ISIS cells continued to push back and regime forces have been unable to maintain any of their frontline positions. In late March, Wagner opened a new front on the northwest axis of al-Kawm. The main objectives of the battle were now Mount Rujm al-Mamlahah, six miles west of al-Kawm, and Mount Sab, seven miles to the northeast. Yet ISIS cells also conducted a new offensive action, briefly seizing the village of Khirbat al-Muqman on April 6. The escalating fighting the last week of March and first week of April left at least 25 Syrian soldiers killed and wounded and at least one Wagner mercenary wounded (though for the most part Wagner has reportedly avoided any frontline combat).
ISIS seems to have deployed a significant number of fighters to the front. Fighting groups range from five to 25 men and ambushes often begin with one group engaging regime forces directly while another moves along their flanks. Such coordinated and sustained battles centered around the two mountains, which are more than 12 miles apart, suggests that well over 100 ISIS militants are involved. According to those in contact with regime fighters on the front, ISIS cells are using only small arms and improvised explosive devices, relying on their years of experience in these mountains and creek beds to draw regime forces into ambushes and mine fields, the latter of which has proven critical to impeding the advance of Syrian army scouts.
A few Syrian jets finally arrived on April 9 and conducted limited airstrikes on suspected ISIS positions, but ultimately proved too little to tip the scales. On April 11 the regime ended its operation, with both mountains still in the hands of ISIS and the plains around al-Kawm considered no-man’s land. The senior 4th Division commander for the area has reportedly assessed the operation to be too dangerous without more manpower and air support.
Stemming the flow of new recruits
The most recent battle for al-Kawm stands as a stark reminder that for all the discussion of the countless murders of Syrian civilians in central Syria, ISIS has also steadily increased the ferocity of its insurgency against regime security forces since January. As this author has consistently argued, much of the reduction in ISIS activity in central Syria in 2022 appeared to be self-driven given that it came amid an equal lull in regime anti-ISIS operations. ISIS operational trends over past years appear to show a clear tendency toward caution, picking battles that are likely to result in few to no ISIS human or material losses and quickly withdrawing in the face of regime counter-attacks. Therefore, the fact that ISIS has not only escalated its activity recently but also stood its ground against a regime counter-offensive suggests the group believes itself to be in a position of strength now — at least in the Badia.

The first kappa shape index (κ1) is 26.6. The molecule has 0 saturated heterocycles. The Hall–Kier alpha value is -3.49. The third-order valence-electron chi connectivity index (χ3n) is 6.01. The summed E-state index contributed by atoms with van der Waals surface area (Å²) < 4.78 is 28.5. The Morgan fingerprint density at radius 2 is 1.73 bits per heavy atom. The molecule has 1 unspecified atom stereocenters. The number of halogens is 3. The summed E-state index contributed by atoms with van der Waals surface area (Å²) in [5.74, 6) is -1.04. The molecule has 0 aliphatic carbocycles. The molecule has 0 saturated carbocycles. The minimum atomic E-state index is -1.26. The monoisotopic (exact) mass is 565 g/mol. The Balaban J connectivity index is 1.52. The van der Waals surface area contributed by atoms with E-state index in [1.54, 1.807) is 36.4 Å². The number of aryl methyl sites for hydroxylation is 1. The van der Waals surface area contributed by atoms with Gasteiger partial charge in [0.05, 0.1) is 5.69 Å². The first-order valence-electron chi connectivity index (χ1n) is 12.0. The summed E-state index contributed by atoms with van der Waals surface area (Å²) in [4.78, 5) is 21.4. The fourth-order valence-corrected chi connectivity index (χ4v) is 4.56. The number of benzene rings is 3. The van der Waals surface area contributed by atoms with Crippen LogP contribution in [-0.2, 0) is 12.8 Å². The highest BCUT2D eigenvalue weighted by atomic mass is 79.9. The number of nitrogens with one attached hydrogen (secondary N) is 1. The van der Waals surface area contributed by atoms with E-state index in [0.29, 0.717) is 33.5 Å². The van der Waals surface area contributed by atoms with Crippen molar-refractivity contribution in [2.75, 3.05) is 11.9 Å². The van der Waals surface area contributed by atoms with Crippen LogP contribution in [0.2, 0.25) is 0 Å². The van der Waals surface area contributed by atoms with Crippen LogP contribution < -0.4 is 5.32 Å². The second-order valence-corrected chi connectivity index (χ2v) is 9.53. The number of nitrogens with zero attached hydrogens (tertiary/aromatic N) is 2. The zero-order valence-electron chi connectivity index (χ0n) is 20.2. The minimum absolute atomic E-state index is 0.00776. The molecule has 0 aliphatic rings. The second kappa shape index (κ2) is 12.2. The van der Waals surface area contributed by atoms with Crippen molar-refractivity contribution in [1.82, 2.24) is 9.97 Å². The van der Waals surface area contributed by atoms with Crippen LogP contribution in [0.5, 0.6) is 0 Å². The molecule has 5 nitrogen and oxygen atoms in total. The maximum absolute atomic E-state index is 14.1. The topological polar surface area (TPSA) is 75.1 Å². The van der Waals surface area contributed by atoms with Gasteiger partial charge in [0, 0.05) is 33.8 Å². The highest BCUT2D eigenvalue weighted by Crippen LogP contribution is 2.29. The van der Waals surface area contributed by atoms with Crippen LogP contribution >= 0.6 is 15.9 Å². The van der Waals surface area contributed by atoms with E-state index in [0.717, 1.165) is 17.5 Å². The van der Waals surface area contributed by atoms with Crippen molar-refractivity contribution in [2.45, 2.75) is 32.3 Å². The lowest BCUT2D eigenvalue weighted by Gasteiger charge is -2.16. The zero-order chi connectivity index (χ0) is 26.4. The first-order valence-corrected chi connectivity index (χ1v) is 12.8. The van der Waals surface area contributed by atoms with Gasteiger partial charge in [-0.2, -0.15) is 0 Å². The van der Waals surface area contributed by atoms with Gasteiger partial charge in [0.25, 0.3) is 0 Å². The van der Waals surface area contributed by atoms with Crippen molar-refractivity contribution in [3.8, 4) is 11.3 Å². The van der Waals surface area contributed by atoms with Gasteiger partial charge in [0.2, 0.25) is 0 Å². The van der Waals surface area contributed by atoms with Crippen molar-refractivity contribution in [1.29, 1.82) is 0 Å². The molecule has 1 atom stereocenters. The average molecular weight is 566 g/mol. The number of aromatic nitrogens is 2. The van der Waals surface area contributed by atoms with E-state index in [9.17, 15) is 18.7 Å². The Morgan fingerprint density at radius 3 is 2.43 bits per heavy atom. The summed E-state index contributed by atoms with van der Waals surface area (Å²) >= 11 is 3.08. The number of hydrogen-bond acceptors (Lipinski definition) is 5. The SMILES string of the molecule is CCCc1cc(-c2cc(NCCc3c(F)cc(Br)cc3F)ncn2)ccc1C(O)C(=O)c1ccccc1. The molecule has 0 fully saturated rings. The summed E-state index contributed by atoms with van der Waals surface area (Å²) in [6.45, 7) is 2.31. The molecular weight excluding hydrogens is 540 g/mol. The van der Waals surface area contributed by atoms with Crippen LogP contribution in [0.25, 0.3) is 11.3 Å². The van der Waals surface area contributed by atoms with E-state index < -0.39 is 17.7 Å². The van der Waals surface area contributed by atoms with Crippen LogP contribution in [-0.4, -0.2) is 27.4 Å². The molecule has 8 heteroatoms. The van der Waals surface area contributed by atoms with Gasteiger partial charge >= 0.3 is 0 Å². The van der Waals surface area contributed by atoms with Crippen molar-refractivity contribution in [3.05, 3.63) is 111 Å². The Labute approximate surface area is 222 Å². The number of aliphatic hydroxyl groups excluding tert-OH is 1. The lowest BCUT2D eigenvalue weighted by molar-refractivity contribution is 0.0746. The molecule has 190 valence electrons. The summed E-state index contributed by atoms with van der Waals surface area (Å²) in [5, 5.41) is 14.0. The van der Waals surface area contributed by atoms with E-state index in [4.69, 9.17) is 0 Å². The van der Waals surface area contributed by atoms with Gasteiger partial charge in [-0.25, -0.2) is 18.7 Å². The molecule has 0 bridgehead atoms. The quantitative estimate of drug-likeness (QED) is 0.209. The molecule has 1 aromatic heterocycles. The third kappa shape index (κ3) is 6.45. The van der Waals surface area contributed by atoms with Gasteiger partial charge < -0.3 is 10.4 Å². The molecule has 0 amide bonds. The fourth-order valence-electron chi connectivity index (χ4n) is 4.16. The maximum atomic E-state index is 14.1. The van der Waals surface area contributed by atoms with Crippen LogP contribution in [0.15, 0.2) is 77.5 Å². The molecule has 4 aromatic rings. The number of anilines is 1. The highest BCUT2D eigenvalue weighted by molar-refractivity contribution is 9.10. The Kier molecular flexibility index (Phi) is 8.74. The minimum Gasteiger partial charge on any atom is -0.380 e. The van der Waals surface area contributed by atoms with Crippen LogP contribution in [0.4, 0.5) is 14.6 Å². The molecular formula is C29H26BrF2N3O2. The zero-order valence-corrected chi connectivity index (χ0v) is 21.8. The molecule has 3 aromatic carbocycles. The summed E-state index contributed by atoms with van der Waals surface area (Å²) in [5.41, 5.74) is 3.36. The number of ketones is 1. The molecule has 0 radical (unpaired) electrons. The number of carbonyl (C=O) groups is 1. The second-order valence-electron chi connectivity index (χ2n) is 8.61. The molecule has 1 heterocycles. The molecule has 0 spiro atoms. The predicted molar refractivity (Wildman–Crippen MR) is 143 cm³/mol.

The most likely reason for this is that ISIS has managed to integrate a new cohort of young recruits into its active cells. It has been well established that central Syria has for years served a key role in holding and training young Syrian recruits. Many of these young boys come from northeast Syria, both recruited locally and smuggled out of overcrowded prisons run by the U.S.-backed Syrian Democratic Forces (SDF). For example, one of the militants regime forces captured outside al-Kawm was a 15 year old from Deir ez-Zor. As MEI’s Charles Lister has written, these prisons in northeast Syria hold thousands of veteran ISIS fighters who, due to a lack of both an institutionalized judicial process and resources, are being kept alongside thousands more young boys either linked to or suspected of being linked to ISIS. This crisis is no longer the “ticking time bomb” many have described in the past, it has already begun. The slow and steady trickle of new and veteran ISIS recruits being smuggled out of these prisons was compounded by the February 2022 prison break in Hasakah, in which ISIS succeeded in freeing around 300 prisoners, including senior figures, many of whom successfully made their way to central Syria.
ISIS has a plan for an eventual resurgence. The group has been laying the groundwork to rebuild, refinance, and recruit the next generation of fighters across northeast and central Syria since 2019. It controls territory in central Syria and retains the capacity to not only challenge, but seize key strategic points from the Syrian regime. ISIS does not yet have the will or capacity to permanently hold these villages, however. There is still time to develop and implement a comprehensive policy to address the prisoner dilemma in northeast Syria while also focusing resources on improving the SDF’s approach in Deir ez-Zor and better securing the SDF-regime frontline in order to limit the flow of ISIS members between the two regions. What cannot be done is to continue to ignore the critical role central Syria plays in ISIS’s long-term plans and its growing strength under an impotent regime in Damascus.
Gregory Waters is a Non-Resident Scholar at the Middle East Institute, a consultant for the International Crisis Group, and a research analyst at the Counter Extremism Project. You can follow him on Twitter @GregoryPWaters.
Photo by GEORGE OURFALIAN/AFP via Getty Images